Discovering the jQuery data method

Every now and then you come across a trick in web development, or a particular method in a library's API that makes you wonder how you bumbled along without it, and totally changes how you work in future.

That happened today foe me when I discovered the data() method in jQuery.

In short, it lets you attach arbitrary data to elements you've referring to in the DOM, without resorting to gruesome hacks like coming up with bogus rel=foo attributes to store data relating to specific dom elements.

For example lets say we have an list of people below in unordered list

  • Ryu
  • Ken
  • Chunli
  • Zangief

Now lets say I have some some data here I want to add to these characters, freshly delivered by an ajax call:

    data = [
        {   "name":"Ryu",
            "super_move":"hoofing great fireball",
            "super_move":"big fiery jumping uppercut",
            "likes":"being arrogant"
            "super_move":"hundred foot kick",
            "likes":"spiky bracelets"
            "super_move":"spinning pile driver",
            "likes":"tight red pants"

Instead of embedding this data in each list item by faffing around with weird classnames, or made up attributes like this, which messes the DOM up something horrible:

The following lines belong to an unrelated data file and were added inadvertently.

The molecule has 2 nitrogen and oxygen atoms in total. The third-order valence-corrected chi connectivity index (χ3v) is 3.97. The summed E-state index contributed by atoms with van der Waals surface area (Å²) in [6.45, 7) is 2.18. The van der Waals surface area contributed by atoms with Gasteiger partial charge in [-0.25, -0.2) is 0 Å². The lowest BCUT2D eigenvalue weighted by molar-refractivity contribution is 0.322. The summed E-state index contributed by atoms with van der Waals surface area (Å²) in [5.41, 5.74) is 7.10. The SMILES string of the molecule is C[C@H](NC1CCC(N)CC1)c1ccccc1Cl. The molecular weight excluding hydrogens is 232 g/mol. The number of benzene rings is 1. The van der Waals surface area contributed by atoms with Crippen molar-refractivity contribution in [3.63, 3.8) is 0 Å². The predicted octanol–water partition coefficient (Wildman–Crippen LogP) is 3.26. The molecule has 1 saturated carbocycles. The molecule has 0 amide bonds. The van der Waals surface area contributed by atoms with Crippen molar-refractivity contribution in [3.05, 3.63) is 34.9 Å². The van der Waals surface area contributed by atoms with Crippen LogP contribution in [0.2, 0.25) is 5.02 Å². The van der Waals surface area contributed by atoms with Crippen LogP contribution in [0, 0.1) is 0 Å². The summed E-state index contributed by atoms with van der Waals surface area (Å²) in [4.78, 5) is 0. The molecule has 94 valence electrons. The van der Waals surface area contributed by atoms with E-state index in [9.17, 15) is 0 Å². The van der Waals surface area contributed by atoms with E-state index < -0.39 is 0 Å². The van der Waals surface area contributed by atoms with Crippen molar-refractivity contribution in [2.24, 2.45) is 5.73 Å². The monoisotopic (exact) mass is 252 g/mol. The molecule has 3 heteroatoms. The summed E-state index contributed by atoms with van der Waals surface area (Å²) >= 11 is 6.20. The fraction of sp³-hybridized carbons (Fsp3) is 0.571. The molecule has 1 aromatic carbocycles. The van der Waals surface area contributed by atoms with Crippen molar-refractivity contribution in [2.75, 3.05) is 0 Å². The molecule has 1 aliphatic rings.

$('li#ryu').attr('made_up_attribute_for_super_move', data[0].super_move);
    $('li#ryu').attr('made_up_attribute_for_likes', data[0].likes);

... the cleaner way to add this data to the corresponding element is so use the data{} method like so:

    $('li#ryu').data('profileInfo', data[0]);

This lets me associate the two, and fetch the data in future easily, with a related data() call:

    var cowardly_finishing_move = $('li#ryu').data('profileInfo').super_move;
    // returns "hoofing great fireball"'

jQuery internally uses this data() method, which makes it extremely fast, and it's been in the API for ages, but it's something that's easy to overlook if you don't see it in use in someone else's code, or read the API yourself.

Or, if like me, you didn't read this excellent post here by Marc Grabanski back in 2008.

Oh well, better late than never, right?

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